Lawn & Garden Pesticides
Increase Rates of Serious Health Problems
Compilation of the Scientific Research
- by Chem-Tox.com - January, 2016

Pesticides used on lawns include 3 types of chemicals - insecticides (for killing bugs) - herbicides (for killing weeds) - and fungicides (for killing fungus). All of these have been found to be harmful to human health. This pesticide toxicology section will address harmful effects of pesticides used on both lawns and golf-courses. Golf courses are a significant exposure source for people living near fairways and greens due to the frequent applications and large grass areas treated. All medical conditions below have been linked with lawn and garden pesticide use. Articles were acquired from the bound Index Medicus at University of Florida Shands Medical Library and through online searches through PubMed. Scroll down to view all studies. Links are are also provided to the original journal article.
         

JOURNAL PESTICIDE TOXICOLOGY SUMMARIES

Lawn Pesticides Increase Risk of Leukemia in Children

SOURCE: Journal of the National Cancer Institute, 79(1) July 1987
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Children who live in homes where indoor or outdoor pesticides are used face a far greater chance of developing leukemia (leukemia is a cancer in which exceptionally high levels of blood cells are formed in the blood). The study, published in July's 1987 issue of the Journal of the National Cancer Institute, studied 123 Los Angeles children with leukemia and 123 children without the malignancy. The results showed the children living in the pesticide treated homes had nearly 4 times greater risk of developing the disease. If the children lived in homes where pesticides were used in the garden as well, the risk of developing leukemia was 6.5 times greater. All of the children in the study were 10 years of age or younger.

Dr. John Peters
University of Southern California

Worrisome Immune System Weakening Found in People
Exposed to Common Weed Killer

SOURCE: Occupational and Environmental Medicine, Volume 53:583-585, 1996
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Although the weed killer 2,4-D is routinely used on golf-courses and lawns, in this study scientists measured the chemical's effects on 10 farmers who applied 2,4-D to their fields. Results showed a dramatic decrease in immune system function at 12 days after exposure and other effects lasting 2 months.

To get a baseline of immune system counts before spraying, all farmers had their blood drawn and tested for total white blood count, total lymphocytes, T-Cells, Natural Killer cells and Natural Killer activity. Tests were also conducted to measure how fast their lymphocytes would attack a foreign substance (called the PHA and ConA test). After spraying 2,4-D, the farmers were again tested for the same immune system parameters providing a clear before and after picture.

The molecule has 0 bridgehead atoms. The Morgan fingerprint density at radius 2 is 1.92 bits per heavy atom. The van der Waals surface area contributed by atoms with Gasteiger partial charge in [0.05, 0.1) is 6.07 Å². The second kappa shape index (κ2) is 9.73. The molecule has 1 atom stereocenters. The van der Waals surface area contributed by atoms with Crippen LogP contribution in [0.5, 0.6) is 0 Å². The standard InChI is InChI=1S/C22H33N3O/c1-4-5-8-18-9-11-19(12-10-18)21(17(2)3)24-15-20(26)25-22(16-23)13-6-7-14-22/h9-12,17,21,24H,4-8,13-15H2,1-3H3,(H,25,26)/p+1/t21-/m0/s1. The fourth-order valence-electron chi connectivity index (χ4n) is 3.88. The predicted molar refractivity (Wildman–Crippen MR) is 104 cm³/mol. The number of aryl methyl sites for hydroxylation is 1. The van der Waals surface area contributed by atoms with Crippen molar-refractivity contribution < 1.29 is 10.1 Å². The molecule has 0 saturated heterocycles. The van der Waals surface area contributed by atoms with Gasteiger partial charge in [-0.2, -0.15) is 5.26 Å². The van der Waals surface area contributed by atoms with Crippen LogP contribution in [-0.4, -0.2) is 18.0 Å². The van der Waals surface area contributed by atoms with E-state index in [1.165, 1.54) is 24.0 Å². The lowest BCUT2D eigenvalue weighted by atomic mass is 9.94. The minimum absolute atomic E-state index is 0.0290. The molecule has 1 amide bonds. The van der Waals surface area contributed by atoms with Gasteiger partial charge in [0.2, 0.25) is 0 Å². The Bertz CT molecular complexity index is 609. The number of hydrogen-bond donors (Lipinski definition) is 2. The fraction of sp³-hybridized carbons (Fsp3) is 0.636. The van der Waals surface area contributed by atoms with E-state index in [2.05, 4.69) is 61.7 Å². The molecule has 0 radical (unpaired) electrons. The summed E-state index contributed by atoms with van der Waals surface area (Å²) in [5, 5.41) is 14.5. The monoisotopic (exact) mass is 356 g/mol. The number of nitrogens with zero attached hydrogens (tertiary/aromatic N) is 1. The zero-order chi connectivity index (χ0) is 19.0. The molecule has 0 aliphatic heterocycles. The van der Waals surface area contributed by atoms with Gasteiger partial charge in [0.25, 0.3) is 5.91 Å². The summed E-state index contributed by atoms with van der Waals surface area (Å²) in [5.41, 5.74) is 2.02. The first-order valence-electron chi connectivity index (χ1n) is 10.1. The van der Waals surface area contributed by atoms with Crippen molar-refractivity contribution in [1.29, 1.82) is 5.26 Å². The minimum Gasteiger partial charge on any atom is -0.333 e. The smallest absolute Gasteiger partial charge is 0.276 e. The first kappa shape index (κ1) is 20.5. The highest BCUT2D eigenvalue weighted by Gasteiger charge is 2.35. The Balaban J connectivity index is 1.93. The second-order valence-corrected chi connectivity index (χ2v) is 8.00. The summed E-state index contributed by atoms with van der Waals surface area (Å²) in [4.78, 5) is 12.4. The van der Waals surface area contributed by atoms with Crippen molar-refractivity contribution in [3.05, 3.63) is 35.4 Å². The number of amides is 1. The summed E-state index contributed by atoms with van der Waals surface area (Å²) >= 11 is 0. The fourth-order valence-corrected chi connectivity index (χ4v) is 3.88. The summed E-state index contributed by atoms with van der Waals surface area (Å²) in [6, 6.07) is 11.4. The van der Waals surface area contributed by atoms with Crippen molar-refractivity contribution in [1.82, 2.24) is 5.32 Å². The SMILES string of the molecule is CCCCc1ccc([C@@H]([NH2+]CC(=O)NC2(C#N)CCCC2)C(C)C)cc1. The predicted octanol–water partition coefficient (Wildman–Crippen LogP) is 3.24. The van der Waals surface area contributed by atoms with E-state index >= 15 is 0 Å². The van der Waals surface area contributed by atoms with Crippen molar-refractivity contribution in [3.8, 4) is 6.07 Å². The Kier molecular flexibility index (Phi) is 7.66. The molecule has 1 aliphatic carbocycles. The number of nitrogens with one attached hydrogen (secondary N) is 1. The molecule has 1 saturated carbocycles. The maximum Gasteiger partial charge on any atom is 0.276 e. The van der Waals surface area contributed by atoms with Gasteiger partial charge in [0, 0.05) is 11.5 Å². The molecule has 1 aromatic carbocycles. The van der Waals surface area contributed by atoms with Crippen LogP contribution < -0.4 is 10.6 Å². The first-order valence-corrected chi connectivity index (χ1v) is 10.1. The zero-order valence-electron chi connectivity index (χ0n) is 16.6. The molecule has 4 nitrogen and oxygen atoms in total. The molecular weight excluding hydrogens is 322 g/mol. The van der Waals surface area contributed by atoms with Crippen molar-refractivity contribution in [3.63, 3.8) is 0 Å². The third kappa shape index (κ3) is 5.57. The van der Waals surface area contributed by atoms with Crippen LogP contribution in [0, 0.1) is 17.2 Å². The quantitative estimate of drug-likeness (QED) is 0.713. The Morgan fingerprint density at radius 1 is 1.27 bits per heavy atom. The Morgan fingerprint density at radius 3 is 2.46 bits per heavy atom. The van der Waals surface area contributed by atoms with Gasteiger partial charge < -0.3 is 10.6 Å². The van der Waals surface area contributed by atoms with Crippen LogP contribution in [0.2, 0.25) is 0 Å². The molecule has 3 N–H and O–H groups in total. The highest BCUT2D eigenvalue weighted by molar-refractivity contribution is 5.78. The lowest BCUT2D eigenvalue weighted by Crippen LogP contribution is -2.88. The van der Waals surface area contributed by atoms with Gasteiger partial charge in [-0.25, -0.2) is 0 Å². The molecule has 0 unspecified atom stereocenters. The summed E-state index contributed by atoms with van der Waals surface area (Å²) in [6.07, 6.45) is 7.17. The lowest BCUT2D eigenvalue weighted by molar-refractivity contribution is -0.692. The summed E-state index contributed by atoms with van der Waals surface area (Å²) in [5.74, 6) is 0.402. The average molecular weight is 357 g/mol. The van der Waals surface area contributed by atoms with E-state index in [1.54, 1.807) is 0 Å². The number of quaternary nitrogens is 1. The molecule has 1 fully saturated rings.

RESULTS: While their total white blood count remained the same before and after spraying (around 6,000 cells per cubic millimeter of blood), the farmers showed a significant 30% decrease in numbers of natural killer cells. (Natural Killer Cells are the first defense your body uses to attack viruses entering the body). Along with this, the ability of natural killer cells to "do their job" and attack other cells decreased by 50%. Another significant finding was that the ability of their lymphocytes to multiply (as when mounting an attack against a virus) was decreased by more than 50% during the 12 day period after spraying and was still decreased by about 25% two months after spraying. As no other types of pesticides were used by the farmers during the study, this provides important documentation on how 2,4-D can seriously weaken the immune system.

WHY THIS IS IMPORTANT: Your immune system protects you from bacteria as well as from viruses that cause the flu - pneumonia and even the common cold. It kills cancer cells and cancer patients with higher immune function have increased rates of remission. With this information in mind, it is certainly understandable that everyone should do whatever possible to have a stronger immune system.

While this study was conducted on farmers, who applied it once during the season, exposure to the same chemical also occurs to people (and neighbors) using chemical lawn applications and also to people living close to golf courses.

STOP SPRAYING COMMENT: Also, as the weakening of immune systems was found among people with normal immune systems at onset, we could expect to see more serious consequences among people who already have weak immune systems to begin with (such as the elderly and children). For example, a 50% reduction in natural killer cell function could be tolerated by someone with a healthy immune system, but could cause severe illness in someone who has low natural killer cell function to begin with. Also of concern, current EPA testing guidelines do not require chemical manufacturers to report detailed immune system effects such as those found here.

Department of Occupational and Environmental Medicine, Linkoping, Sweden
Epidemiology Unit, Lazio Regional Health Authority, Rome, Italy